Tales of the City
by Armistead Maupin
I had no idea what to expect when I picked it up; I laughed out loud and sniggered, and was shocked, and it made the plane flight home pass so quickly. A great snapshot of different lives in different times, utterly enjoyable.
‘It’s an odd thing, but anyone who disappears is said to be seen in San Francisco.’ Oscar Wilde
Mary Ann is twenty-five and arrives in San Francisco for an eight-day holiday.
But then her Mood Ring turns blue.
So obviously she decides to stay. It is the 1970s after all.
Fresh out of Cleveland, naive Mary Ann tumbles headlong into a brave new world of pot-growing landladies, cut throat debutantes, spaced-out neighbours and outrageous parties. Finding a job as a secretary at an ad agency, Mary Ann wants to start her own life, away from her parents and with the flower-power freedom to make her own friends and her own decisions.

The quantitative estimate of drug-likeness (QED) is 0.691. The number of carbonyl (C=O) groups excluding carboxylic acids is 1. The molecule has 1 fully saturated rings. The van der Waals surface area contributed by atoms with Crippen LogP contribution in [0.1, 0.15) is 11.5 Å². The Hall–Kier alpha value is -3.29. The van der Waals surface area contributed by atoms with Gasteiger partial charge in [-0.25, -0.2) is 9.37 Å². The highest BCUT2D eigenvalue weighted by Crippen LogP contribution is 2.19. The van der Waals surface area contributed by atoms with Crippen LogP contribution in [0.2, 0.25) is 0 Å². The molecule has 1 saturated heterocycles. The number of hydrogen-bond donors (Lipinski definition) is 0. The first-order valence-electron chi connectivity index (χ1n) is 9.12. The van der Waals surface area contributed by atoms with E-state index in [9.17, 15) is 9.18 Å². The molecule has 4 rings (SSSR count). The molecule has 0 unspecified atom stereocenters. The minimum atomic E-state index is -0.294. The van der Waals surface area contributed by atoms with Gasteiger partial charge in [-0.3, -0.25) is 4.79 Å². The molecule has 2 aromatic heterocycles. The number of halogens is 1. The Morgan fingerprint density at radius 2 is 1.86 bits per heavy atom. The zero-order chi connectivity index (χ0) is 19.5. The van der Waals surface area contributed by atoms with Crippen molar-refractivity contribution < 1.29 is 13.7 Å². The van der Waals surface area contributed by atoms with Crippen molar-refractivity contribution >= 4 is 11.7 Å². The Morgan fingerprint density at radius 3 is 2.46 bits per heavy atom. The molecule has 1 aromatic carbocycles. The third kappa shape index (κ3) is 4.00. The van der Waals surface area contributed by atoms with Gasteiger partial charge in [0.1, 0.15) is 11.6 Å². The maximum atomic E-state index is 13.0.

The saga that ensues introduces vignettes that are manic, romantic, tawdry and touching – unmistakably the handiwork of Armistead Maupin.